by SUSAN DONALDSON JAMES
When Rob Stephens, a 22-year-old senior, walks into the Mindfulness Room at Carnegie Mellon University, he leaves his homework and stress at the door.
He is surrounded by a waterfall wall, plants, lots of natural light and an open space with cushions on the floor — a 24/7 space is set aside for meditation or just peaceful thinking.
“I definitely think it helps to de-stress,” said Stephens, a global studies major from Atlanta, Georgia. “It’s the time I spend making sure I am OK.”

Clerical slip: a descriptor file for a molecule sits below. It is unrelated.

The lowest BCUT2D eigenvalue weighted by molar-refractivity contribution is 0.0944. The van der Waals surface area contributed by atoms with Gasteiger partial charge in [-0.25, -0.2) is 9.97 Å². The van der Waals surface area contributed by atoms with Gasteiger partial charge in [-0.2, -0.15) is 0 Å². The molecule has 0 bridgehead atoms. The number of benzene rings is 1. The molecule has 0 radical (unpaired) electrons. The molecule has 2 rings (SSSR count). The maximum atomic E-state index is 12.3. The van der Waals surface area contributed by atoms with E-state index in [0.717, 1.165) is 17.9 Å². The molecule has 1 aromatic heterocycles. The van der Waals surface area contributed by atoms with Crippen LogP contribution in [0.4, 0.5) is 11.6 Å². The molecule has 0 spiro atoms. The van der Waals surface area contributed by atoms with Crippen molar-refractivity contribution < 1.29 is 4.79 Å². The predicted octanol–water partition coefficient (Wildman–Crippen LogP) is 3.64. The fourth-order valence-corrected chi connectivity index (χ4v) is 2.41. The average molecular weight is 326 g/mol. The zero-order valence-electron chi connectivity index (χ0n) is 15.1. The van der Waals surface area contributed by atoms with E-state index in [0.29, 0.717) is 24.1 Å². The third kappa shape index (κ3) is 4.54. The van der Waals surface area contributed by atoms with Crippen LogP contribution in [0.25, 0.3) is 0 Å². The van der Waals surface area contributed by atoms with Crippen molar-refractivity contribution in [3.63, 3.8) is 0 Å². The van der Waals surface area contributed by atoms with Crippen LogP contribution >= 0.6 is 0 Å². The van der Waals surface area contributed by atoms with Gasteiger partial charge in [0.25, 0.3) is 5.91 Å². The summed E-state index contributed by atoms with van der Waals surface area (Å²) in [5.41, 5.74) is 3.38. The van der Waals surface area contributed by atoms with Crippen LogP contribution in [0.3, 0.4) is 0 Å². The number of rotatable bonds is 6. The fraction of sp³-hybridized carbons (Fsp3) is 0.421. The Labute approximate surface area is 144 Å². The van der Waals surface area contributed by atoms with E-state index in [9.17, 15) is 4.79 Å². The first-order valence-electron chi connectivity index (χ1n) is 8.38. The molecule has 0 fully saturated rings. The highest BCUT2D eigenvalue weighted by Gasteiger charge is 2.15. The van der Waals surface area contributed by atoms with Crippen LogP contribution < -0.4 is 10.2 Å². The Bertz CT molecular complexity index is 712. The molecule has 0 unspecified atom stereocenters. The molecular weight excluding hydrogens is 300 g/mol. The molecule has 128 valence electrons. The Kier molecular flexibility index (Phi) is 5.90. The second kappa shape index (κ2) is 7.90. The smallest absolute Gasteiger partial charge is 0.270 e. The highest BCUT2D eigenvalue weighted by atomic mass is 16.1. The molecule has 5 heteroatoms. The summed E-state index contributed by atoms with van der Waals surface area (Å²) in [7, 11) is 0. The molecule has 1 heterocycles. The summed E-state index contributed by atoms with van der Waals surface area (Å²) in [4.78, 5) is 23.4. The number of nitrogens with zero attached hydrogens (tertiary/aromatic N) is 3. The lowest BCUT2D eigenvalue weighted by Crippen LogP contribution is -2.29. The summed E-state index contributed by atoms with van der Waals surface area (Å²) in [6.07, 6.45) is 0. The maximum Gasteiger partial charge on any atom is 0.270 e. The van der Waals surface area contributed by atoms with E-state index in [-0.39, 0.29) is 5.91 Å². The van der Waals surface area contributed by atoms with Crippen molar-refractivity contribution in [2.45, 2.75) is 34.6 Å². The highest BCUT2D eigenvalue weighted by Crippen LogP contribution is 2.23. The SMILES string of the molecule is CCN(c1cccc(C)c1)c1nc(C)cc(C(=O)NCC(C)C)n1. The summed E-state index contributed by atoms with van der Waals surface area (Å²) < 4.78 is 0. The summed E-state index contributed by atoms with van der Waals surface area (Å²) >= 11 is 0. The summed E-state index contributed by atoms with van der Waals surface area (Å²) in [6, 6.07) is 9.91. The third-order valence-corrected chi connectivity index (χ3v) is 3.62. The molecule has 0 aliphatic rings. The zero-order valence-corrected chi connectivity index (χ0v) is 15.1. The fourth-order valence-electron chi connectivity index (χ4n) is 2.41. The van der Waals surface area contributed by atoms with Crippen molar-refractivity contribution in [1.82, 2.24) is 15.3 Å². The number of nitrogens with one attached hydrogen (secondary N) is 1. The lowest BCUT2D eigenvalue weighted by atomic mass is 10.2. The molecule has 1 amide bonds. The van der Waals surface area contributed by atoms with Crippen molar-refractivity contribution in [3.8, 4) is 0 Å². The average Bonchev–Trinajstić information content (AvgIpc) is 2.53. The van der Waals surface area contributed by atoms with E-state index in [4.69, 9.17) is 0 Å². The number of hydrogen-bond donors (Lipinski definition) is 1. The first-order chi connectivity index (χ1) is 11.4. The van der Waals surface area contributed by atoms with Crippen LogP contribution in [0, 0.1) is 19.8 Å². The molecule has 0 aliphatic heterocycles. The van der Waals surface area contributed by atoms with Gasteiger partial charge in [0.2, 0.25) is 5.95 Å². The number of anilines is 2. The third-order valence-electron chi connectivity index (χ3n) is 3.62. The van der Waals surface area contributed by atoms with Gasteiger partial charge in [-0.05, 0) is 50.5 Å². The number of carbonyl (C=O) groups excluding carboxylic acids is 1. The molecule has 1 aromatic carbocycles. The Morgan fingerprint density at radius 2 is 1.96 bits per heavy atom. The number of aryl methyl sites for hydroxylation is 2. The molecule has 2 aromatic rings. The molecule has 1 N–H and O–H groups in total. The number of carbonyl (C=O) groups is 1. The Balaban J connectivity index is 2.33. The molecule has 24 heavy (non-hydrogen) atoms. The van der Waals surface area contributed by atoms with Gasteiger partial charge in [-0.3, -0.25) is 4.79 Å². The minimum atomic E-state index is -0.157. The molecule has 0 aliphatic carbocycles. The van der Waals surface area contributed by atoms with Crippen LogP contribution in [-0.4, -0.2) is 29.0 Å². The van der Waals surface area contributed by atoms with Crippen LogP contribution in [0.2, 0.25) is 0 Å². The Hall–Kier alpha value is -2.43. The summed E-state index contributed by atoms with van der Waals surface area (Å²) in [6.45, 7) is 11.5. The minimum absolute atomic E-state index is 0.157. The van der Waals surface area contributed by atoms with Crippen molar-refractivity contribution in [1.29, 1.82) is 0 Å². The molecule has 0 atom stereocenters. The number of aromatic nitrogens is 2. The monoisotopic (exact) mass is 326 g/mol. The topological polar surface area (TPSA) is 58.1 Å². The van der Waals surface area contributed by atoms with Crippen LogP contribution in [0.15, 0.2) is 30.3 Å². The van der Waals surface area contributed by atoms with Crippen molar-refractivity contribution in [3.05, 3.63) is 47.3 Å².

Mindfulness is as popular at colleges nationwide as it is now at CMU.
“It’s someone giving themselves uninterrupted mental space,” said Stephens. “Some focus on themselves or others. It’s a time to stop and refocus your purpose.”
Studies show the practice may be an antidote to the high levels of stress and depression seen on college campuses.
The American College Health Association found in a 2015 study that more than 85 percent said they “felt overwhelmed” by the demands of college. And a third of all student said stress had a negative effect on their overall academic performance.
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